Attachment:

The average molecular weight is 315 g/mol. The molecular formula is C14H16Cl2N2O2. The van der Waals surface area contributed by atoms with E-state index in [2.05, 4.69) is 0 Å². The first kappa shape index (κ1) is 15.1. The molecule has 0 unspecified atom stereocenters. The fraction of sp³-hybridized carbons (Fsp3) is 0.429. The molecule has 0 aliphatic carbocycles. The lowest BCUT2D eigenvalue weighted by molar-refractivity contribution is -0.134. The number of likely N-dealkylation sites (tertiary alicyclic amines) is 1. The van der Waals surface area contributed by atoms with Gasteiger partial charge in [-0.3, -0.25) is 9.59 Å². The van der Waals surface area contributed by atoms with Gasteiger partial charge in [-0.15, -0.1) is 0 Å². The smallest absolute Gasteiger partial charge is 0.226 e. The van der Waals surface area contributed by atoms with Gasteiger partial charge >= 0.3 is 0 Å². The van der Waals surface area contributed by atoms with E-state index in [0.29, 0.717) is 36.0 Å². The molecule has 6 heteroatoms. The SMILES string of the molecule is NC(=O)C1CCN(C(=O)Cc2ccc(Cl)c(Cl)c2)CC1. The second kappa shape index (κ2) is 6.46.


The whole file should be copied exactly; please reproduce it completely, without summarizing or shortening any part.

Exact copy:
The average molecular weight is 315 g/mol. The molecular formula is C14H16Cl2N2O2. The van der Waals surface area contributed by atoms with E-state index in [2.05, 4.69) is 0 Å². The first kappa shape index (κ1) is 15.1. The molecule has 0 unspecified atom stereocenters. The fraction of sp³-hybridized carbons (Fsp3) is 0.429. The molecule has 0 aliphatic carbocycles. The lowest BCUT2D eigenvalue weighted by molar-refractivity contribution is -0.134. The number of likely N-dealkylation sites (tertiary alicyclic amines) is 1. The van der Waals surface area contributed by atoms with Gasteiger partial charge in [-0.3, -0.25) is 9.59 Å². The van der Waals surface area contributed by atoms with Gasteiger partial charge in [-0.15, -0.1) is 0 Å². The smallest absolute Gasteiger partial charge is 0.226 e. The van der Waals surface area contributed by atoms with Gasteiger partial charge >= 0.3 is 0 Å². The van der Waals surface area contributed by atoms with E-state index in [0.29, 0.717) is 36.0 Å². The molecule has 6 heteroatoms. The SMILES string of the molecule is NC(=O)C1CCN(C(=O)Cc2ccc(Cl)c(Cl)c2)CC1. The second kappa shape index (κ2) is 6.46.